Although it looks funky and is chock-full of kit, this budget crossover’s flaws are hard to accept…
When Renault announced that a production version of its immensely funky 2014 Kwid concept was on the cards, the decision was no doubt met with nods of approval at the prospect of a city-bound, playful crossover hatch joining the ranks of a resurgent company. It made great sense: offer the lifestyle-oriented little car at a wallet-friendly price that its true target audience, younger, first-time buyers, could actually afford. All of this while undercutting rival offerings by a considerable margin and throwing in some appealing comfort and convenience features not found elsewhere at its price point.
In a market where crossovers are very much the in-thing, it all sounds too good to be true. But, while the Kwid does cover the aesthetic, standard-specification and price bases, something has to give. And that something could be a bit of a deal-breaker.
There’s a pleasing chunkiness to the Kwid’s styling that, along with a raised ride height and black-plastic wheelarch caps, goes some way to lending it the pseudo-SUV air that’s gained wide appeal of late. But, while the nose, with its snazzy honeycomb grille and neat headlamp arrays, looks fairly upmarket and substantial, the 13-inch wheels appear lost in their wells. And the first concrete sign of the Kwid’s budget roots is evident when you peer into the engine bay to be greeted by reams of hand-applied sealant untidily smeared along most of the sheetmetal seams.
The cabin, meanwhile, initially looks rather promising. It’s trimmed in hard plastics, but their quality and fit are of a good standard for this price point. The standout feature has to be that slick seven-inch touchscreen infotainment system with Bluetooth and sat-nav functionality. It’s included on the Dynamique and a feature that will prove a big drawcard for the youthful, tech-savvy audience at which the Kwid is aimed. It sits alongside other niceties such as electric front windows and an air-con system that is chillingly effective.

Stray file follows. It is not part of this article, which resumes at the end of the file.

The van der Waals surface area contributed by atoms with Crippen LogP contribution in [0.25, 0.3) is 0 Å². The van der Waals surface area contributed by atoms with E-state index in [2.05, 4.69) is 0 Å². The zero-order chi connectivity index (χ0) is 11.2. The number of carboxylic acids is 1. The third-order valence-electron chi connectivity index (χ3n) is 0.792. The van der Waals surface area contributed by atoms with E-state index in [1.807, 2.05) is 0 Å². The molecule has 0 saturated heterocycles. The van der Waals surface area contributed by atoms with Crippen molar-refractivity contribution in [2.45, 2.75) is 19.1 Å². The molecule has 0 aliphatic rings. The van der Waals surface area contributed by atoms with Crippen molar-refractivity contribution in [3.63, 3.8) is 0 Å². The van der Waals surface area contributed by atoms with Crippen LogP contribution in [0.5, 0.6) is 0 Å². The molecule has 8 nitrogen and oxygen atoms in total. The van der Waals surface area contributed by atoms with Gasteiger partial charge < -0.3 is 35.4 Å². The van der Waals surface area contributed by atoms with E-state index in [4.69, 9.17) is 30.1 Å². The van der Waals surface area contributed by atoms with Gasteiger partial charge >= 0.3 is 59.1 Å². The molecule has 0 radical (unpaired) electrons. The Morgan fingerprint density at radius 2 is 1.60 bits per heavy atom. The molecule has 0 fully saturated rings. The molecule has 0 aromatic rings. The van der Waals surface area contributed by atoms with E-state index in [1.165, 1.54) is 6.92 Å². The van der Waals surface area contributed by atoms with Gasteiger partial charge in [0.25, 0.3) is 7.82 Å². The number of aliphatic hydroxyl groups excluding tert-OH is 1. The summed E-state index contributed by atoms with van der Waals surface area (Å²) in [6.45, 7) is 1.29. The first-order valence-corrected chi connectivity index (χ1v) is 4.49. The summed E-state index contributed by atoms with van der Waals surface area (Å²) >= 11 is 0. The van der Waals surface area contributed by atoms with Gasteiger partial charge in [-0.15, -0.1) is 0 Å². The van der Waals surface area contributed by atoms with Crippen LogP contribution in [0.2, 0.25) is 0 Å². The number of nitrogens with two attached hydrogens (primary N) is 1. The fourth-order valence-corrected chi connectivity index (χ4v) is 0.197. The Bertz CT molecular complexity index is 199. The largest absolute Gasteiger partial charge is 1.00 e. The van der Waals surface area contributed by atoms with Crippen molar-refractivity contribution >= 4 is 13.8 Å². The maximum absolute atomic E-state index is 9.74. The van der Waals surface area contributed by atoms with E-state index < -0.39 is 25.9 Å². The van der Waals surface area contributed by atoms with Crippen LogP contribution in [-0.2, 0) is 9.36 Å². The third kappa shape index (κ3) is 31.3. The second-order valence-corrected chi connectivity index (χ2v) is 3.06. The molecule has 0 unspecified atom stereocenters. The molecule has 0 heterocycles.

But they’re features that are applied to an interior that, in terms of its overall packaging, is rather poorly executed. Anyone of more than medium build will find the passenger compartment a rather pokey environment where scalps graze the headliner and occupants rub shoulders. Conversely, the boot is generous for its class, with 224 dm3 of luggage space expanding to 840 dm3 with the one-piece rear seatback folded. The driver-position ergonomics further frustrate; the seating position is perched, leading to most team members staring at the sun visor, and the fixed steering column either saw the wheel obscuring the instruments or contacting a left knee when the clutch was operated.
Having fired up the thrummy three-pot engine, it becomes clear that these issues are the opener to a driving experience that is unsettled at low-to-moderate speeds and somewhat disconcerting thereafter. Underpinned by the Renault-Nissan-developed CMF-A compact modular platform shared with the Datsun Redi-GO and stretching 2 422 mm from axle to axle, and possessed of the soft, long-travel MacPherson front, torsion-beam rear suspension setup designed for shattered roads, the Kwid’s ride is an odd mixture of choppy at times, occasionally decently damped at others.
Factor in an almost SUV-appropriate 180 mm ride height and a high centre of gravity, and this setup, although benign enough at low speeds, doesn’t take well to brisk directional changes and conspires with numb steering to create the sensation of the car not feeling entirely beneath you. Our tenure with the Kwid was also marked by the presence of the infamous Southeaster whipping across Cape Town. These conditions are challenging for most light cars, but with its combination of flat, high-sided bodywork and a featherlight (695 kg) kerb weight, the wind buffeting that unsettles most cars nearly saw the Kwid drifting out of its lane on several occasions.
Thankfully, that light weight also means that the 999 cm3 engine, with its modest 50 kW and 91 N.m outputs, isn’t overly taxed; thanks to close-set lower gears, it does feel sprightly in town traffic. It also makes the Kwid a frugal little runabout, with our fuel-route run returning just 5,4 L/100 km.
This unit’s maximum torque comes to the fore only above the 4 000 r/min mark, so it does occasionally struggle for overtaking momentum, but once it’s up to speed, the engine feels comfortable enough in maintaining momentum, if a little gruff.
We detected a hint of delay between accelerator input and power delivery that possibly points to throttle calibration which drops the engine’s revs a touch so as not to spin this light car’s tyres when shifting with more gusto than usual, something a couple of us managed to unintentionally do anyway.
But, while motive power was a mixed bag at best, it was the Kwid’s performance in our 10-stop 100-0 km/h emergency-braking test that really opened some eyes, especially those of the hapless tester. Despite a measured foot and some cadence braking, he managed an average stopping time of 3,95 seconds for a resounding “poor” rating. Given the younger, less-skilled drivers at which this car is aimed, we find it astonishing that ABS is neither standard, nor optional.